For some managers, answering these questions is about accountability; for others, internal knowledge sharing is driven by the desire to feel well-informed. Therefore, in many cases, using data in this way can be a personal or company-wide decision. To know if the investment in collecting and tracking data for informational purposes is worthwhile, it is up to each leader to know if they are going to value and learn from the data.
If your primary purpose is internal knowledge sharing, the primary skills required on the team are tracking and counting. You will need a professional, team or, at the very least, a spreadsheet that answers the questions, “What are we doing?” “Who is doing what?” and “How many?” For example, “How many partners are we working with?” “How many donors were solicited?” and “How many new investments did we bring in?”
3. Inspire Others and Raise Funds
While the previous reasons use data primarily for internal purposes, many organizations want data to tell others what they are doing. Organizations want to share how many have been helped, how wide was their reach and what was the return on investments. You may want to use this data to differentiate yourself from competitors to maintain your unique role in the market. Or, you may want to use this data to build confidence in your donors and to raise additional funds.
The key difference in this data purpose is that you have an external audience to whom you want to tell a story and you want this story to compel the external audience to do something, such as give you more money, spread the word about you or stay on your board. To determine if using data in this way is part of your “why,” it is important to first learn if your external audiences are looking for or would be compelled by data. Some organizations have many donors who will give no matter what. Either your cause is personal to them or giving to you is just what they do. If this is the case for most of your stakeholders, investing in using data to tell stories and ground marketing efforts may not be necessary.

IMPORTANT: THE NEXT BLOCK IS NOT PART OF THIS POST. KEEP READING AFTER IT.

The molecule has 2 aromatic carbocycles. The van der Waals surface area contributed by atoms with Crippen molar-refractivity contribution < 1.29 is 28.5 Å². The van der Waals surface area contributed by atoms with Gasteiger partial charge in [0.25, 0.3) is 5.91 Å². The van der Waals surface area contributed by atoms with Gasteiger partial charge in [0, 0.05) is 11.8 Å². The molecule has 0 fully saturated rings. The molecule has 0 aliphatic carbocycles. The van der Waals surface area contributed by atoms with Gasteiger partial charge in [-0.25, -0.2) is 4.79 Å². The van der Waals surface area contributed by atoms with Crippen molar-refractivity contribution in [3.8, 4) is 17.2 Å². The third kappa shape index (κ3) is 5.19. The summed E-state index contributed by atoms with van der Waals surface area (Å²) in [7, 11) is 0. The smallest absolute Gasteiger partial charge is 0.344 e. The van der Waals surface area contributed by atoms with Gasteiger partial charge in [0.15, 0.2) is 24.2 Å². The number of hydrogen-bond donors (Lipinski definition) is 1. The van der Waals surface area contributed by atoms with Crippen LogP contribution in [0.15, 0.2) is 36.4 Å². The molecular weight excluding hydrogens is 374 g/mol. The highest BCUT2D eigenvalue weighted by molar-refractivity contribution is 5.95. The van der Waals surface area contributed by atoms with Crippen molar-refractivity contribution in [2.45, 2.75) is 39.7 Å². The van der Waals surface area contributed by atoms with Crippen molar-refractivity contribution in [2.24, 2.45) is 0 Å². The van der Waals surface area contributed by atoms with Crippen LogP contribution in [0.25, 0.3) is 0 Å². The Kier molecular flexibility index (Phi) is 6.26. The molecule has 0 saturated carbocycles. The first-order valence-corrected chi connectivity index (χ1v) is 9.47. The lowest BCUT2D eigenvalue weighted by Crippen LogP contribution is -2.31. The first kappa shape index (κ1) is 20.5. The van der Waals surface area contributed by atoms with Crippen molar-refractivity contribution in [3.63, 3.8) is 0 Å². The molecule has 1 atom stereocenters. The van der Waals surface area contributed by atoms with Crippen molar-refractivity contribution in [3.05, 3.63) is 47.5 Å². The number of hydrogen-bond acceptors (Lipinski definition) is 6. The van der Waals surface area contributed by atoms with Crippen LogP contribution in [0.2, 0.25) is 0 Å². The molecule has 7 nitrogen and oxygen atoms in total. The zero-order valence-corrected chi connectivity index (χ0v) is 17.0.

Finally, if your primary purpose for using data is to communicate to external audiences, you’ll need a professional or team that is skilled at translating data into compelling stories, bite-sized information that is palatable quickly, and that inspires action, feeling or emotion. The desire to use data in this way requires a marketing and communication skill set, as well as data visualization. In my organization, our marketing and impact analysis teams are in the same impact department. This ensures these functions are not in silos from each other and we are seamlessly translating data for external storytelling.
Regardless of your leading reason (or combination of them) for using data, you’ll want to identify this first. It is only after understanding your primary purpose for using data that you can be sure you’ve devised a structure and hired for the specific skill set that will help you achieve this goal.
Lauren A. Silverstein, Ph.D., is a data-driven executive and leader with a passion for growing mission-driven organizations. She is currently the chief impact officer at Jewish Federation of Greater MetroWest NJ, one of the largest philanthropies in New Jersey. She is also the founder of Jr. Apprentice, an internship and career mentorship nonprofit program that connects low-income students with local corporations and was recently acquired by Junior Achievement of Southwest New England.